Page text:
The 3D printing space thrives on open source collaboration and is proving ideal for designing and prototyping customised solutions for medical personal protective equipment.
As an intensive care specialist at the Royal Melbourne Hospital, Dr Christian Karcher (GCertClinTeach 2017, GDipClinEd 2019) works at the coalface of the COVID-19 pandemic. After he realised that there could be a shortage in the supply of face shields, Dr Karcher turned to 3D printing for a solution.
“I saw a tweet from the UK where there was a group printing the frames of those face shields,” he says.
“So that night I Googled 3D printing in and around Melbourne and sent the same email to a number of people to try and get some contacts.”
One of those people was Eric Jong (BFA (Hons) 2017, MFA (VisArt) 2020) from Research Computing Services at the University of Melbourne, where he teaches 3D printing and computer-aided design.
“I happened to know people who could help because of my job at the University, so I immediately went to see them,” says Mr Jong.
The next morning, Dr Karcher was looking at a photo of a face shield that had been 3D printed by the team. By that afternoon, he was holding a prototype, and he and Mr Jong were discussing alterations for the next iteration.
“I was absolutely stunned,” says Dr Karcher. “I still can’t believe it.”
Unbeknown to them both, the Maker Spaces team from the Melbourne School of Design had begun testing designs in the days before, driven by news of the crisis abroad.
Along with Mr Jong, Ryan Pennings and JD Hohmann (BSc 2018) from Maker Spaces altered the design to improve the fit of the shield. They also made the design stackable so that up to 1,800 could be printed overnight by Maker Spaces and the Melbourne School of Engineering 3D Innovation Centre if necessary.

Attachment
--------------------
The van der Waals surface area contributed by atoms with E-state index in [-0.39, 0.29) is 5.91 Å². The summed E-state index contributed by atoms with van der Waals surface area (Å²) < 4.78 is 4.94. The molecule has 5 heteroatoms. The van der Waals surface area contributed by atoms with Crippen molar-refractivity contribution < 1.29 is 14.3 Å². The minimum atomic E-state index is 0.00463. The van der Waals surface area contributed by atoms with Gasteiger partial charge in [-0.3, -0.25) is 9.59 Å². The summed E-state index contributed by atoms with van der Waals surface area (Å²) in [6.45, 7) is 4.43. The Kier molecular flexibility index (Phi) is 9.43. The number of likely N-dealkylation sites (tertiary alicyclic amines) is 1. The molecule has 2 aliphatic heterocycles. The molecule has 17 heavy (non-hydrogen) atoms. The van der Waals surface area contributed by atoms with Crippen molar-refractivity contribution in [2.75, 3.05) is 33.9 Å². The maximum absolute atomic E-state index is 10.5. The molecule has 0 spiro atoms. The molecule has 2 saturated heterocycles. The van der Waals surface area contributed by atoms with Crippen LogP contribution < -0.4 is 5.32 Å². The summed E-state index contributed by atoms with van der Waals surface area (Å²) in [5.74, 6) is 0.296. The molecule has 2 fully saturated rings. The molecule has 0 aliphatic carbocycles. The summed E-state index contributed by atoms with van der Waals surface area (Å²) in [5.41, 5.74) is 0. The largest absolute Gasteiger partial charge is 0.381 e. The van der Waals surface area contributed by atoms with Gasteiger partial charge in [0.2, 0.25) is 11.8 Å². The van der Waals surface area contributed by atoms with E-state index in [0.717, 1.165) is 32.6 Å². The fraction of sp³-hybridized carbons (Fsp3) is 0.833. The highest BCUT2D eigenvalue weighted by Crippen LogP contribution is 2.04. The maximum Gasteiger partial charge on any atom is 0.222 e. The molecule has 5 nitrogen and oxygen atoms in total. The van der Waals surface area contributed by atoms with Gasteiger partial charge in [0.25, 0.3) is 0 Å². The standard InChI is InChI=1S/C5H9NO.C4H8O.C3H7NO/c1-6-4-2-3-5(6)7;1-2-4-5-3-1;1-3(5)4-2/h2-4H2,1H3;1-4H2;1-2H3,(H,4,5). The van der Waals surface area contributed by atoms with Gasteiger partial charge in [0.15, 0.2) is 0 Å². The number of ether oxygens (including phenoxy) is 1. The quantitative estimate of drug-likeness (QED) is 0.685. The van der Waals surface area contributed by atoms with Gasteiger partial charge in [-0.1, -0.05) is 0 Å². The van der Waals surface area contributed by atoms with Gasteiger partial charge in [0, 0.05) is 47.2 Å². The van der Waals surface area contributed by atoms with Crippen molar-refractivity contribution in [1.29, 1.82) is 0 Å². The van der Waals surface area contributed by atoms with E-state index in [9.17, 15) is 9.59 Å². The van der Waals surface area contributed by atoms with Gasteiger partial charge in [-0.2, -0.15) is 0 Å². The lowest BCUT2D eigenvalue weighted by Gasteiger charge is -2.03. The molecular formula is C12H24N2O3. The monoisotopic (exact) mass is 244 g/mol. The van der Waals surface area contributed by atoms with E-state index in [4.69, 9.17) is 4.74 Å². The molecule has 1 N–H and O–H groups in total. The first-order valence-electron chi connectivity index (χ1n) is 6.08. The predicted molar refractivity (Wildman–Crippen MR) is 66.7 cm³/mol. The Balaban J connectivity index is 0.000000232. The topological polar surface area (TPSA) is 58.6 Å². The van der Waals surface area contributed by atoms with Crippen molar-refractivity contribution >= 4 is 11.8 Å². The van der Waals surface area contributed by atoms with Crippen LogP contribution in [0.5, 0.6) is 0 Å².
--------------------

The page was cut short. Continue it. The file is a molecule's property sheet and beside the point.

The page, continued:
The 3D printed face shields are meant to be a stopgap solution, able to be assembled using office supplies. The frames are 3D printed in plastic and then put together using rubber bands, with A4 or A3 plastic sheets as shields.
Their design was even picked up by the Metro North Hospital and Health Service in Queensland. They were originally hoping to collect 3,000 frames, and the design was made public in an effort to crowdsource them. Over 15,000 face shield frames were collected in just three weeks.
“I’m perfectly happy with them,” says Dr Karcher of the 50 prototypes made for him.
Similar 3D printing initiatives have sprung up all over the globe. Associate Professor Jason Chuen (MBBS 1996, PGDipSurgAnat 2000) and Dr Jasamine Coles-Black (BBiomed 2012, MD 2016, GDipSurgAnat 2018) from the Austin Hospital’s 3DMedLab helped establish COVID SOS, an online forum for 3D printed solutions to clinical problems following the pandemic.
“Our vision is to have everyone in the Australian healthcare space linked up, and for no-one to go without PPE,” says Dr Coles-Black.
Part of the design collaborative process with the Maker Space team (JD Hohmann, left, and Ryan Pennings, right), where they were loaned equipment to design and experiment with. Picture: Eric Jong/ University of Melbourne.
“We’re trying to make sure we can put as many people in touch with each other as possible, and map those areas of expertise and projects.”